Nissan Pulsar


Nissan logo1 Feb 2013

NISSAN brought back the Pulsar nameplate for its new small car after disappointing sales of the unloved Tiida, starting with the four-door sedan.

A historically significant $19,990 starting price combined with generous levels of equipment across the three-variant sedan range to hit a value-for-money sweet spot.

Entry-level ST variants came with air-conditioning, cruise control, 16-inch alloy wheels, a multi-function steering wheel, remote keyless entry and a six-speaker audio system with Bluetooth phone connectivity and auxiliary input for MP3 and iPod devices.

The mid-range ST-L added a colour audio system display with USB input, LED daytime-running lights, front foglights, a rear spoiler and upgraded interior materials including a leather steering wheel and gear selector.

Top-spec Ti variants came with a standard automatic continuously variable transmission (CVT), sat-nav, leather upholstery, dual-zone air-conditioning, dusk-sensing Xenon headlights, keyless entry and start, 17-inch alloy wheels, Bluetooth audio streaming and a reversing camera.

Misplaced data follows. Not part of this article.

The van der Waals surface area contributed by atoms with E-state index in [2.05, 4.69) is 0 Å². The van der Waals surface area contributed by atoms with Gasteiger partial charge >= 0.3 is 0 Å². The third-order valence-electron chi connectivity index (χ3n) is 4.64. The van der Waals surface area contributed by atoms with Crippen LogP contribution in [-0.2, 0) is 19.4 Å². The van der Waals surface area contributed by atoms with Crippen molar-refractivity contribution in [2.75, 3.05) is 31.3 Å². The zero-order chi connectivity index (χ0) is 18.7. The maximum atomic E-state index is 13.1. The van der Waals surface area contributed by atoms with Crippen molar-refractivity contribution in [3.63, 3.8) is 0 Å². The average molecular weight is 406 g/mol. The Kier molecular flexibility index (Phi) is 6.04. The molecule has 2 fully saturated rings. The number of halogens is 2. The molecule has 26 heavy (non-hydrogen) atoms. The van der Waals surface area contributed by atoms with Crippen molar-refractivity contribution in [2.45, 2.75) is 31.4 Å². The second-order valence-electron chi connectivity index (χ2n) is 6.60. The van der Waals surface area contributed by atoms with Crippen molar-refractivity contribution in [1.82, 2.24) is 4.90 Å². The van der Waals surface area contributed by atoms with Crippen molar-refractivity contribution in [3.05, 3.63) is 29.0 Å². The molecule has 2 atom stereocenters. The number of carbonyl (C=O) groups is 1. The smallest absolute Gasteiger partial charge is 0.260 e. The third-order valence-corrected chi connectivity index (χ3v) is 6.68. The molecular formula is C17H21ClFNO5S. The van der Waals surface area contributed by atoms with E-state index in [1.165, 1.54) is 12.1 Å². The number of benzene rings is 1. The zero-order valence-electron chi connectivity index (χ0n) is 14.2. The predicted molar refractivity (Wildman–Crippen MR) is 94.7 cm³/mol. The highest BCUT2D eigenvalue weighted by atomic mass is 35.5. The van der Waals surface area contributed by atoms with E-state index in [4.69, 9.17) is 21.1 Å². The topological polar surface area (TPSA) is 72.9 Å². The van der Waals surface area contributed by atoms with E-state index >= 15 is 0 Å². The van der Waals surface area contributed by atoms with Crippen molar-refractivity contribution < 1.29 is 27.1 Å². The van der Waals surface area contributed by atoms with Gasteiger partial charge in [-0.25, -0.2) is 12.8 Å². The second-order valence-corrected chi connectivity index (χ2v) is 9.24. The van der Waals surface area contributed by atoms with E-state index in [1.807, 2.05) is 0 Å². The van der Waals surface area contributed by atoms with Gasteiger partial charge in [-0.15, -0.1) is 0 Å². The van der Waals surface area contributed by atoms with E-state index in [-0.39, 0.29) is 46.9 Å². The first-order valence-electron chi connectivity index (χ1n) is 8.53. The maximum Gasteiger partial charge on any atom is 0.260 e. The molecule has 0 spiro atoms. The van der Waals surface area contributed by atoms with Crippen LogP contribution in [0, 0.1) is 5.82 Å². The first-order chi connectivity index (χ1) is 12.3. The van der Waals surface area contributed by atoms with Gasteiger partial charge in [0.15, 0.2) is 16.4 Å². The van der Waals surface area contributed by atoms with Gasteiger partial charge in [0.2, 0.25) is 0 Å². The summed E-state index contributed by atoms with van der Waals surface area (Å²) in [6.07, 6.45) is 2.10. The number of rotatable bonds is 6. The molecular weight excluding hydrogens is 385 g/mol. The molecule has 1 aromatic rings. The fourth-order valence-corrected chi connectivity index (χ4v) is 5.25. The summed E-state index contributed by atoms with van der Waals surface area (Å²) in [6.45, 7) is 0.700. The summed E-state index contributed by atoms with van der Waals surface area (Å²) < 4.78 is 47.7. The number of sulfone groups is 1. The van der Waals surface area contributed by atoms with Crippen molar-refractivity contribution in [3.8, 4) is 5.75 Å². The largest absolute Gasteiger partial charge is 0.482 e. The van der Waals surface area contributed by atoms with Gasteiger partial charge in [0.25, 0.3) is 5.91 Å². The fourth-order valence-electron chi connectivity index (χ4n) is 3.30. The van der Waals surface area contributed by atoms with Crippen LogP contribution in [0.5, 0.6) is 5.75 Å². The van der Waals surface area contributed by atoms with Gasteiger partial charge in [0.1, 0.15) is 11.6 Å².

At 4615mm, the Pulsar’s length matched the Holden Cruze at the larger end of Australia’s small-car segment.

This resulted in class-leading interior and boot space (the latter a cavernous 510 litres that beat some mid-size and large cars) but there was no fold-down bench to expand that.

The naturally aspirated 1.8-litre petrol engine produced a relatively modest 96kW of peak power and an average 174Nm of torque, while fuel consumption was rated at 7.2 litres per 100 kilometres with the six-speed manual gearbox or 6.7L/100km with the CVT.

Nissan’s CVT featured several innovations to make it smaller, lighter and more efficient, including a sub-planetary gear that helped achieve a world-best ratio spread for low cruising engine speeds and sharp step-off acceleration without immediately entering high revs in typical CVT style.

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When it was new

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